NAB Backs T-Mobile Plans

Posted by Sam Churchill on

The National Association of Broadcasters, which has never paid taxpayers one dime for their spectrum, has asked the FCC to approve the T-Mobile/MetroPCS merger (pdf).

T-Mobile is one of the wireless carriers that the NAB teamed up with to endorse a framework for the incentive auction band plan, notes Fierce Wireless.

T-Mobile’s plan for the 120 MHz in the 600 MHz band would eliminate unlicensed spectrum. T-Mobile wants all the spectrum dedicated to licensed users. Any “free” white space users would be eliminated.

The FCC’s plan for the 120 Mhz of spectrum would appear to be more beneficial to broadcasters. The FCC would not risk broadcast interference.

WiFi-like devices, using 600 MHz band, can penetrate throughout a large house or travel miles in rural areas, enabling ubiquitous broadband.

Instead of placing licensed mobile operators adjacent to broadcast television channels, the FCC would place 6 MHz “guard bands” between broadcasters and licensed mobile operators.

Those guard bands could utilize tiny 100 Mw “white space” transmitters. White space devices listen before they transmit. They are geolocation sensitive so they can’t interfere with broadcast transmitters or receivers.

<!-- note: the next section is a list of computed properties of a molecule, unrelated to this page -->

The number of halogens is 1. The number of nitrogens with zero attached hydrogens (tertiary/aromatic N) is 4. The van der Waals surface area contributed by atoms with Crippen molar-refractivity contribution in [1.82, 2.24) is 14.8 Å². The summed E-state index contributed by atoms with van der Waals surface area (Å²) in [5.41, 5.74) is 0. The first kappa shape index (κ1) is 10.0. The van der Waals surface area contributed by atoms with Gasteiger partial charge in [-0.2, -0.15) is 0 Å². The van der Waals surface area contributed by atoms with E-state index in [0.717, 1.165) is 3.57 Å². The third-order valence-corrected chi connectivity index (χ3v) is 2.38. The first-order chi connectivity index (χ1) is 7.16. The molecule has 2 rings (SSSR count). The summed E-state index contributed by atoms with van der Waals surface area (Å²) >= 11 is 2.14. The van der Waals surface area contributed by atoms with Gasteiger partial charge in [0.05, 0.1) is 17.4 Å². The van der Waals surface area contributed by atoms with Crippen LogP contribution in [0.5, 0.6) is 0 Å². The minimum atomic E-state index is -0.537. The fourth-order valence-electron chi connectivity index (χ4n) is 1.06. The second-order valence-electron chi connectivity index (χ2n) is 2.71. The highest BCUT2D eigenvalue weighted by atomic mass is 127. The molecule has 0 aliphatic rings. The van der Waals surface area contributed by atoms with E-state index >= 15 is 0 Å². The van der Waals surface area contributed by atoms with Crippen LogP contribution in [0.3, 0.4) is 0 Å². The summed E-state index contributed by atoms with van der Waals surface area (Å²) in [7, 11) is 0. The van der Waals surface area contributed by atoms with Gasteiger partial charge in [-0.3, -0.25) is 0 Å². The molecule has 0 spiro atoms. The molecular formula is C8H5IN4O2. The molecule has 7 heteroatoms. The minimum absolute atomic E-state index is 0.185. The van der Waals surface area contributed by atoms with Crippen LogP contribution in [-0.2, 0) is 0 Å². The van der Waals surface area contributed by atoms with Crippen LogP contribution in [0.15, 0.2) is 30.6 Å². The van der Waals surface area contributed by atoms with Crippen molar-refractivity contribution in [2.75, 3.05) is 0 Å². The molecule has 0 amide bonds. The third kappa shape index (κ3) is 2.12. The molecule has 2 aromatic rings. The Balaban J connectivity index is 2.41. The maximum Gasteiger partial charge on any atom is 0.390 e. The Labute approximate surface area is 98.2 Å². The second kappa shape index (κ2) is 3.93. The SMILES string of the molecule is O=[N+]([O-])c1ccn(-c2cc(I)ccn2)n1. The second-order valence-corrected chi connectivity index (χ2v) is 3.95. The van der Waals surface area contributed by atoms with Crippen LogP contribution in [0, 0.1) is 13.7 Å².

Assuming the NAB is only interested in making money, why would they back T-Mobile?

Perhaps the NAB and T-Mobile have a secret deal for mobile television. Using H.265, broadcasters can mobilize 5 channels of 720p in each 6 Mhz channel, using LTE Broadcast. T-Mobile supplies the back-channel.

Clearly, Gordon Smith, President of the National Association of Broadcasters may have Greg Walden who chairs the House Communications and Technology subcommittee, in his back pocket.

But with less then 7% of US voters still receiving off the air television, the interests of a handful of billionaire group owners now seem largely irrelevant. Google, Microsoft, Amazon and other job creators back “free” internet access via unlicensed white spaces.

How would you vote?

Posted by Sam Churchill on Wednesday, February 13th, 2013 at 9:28 am .

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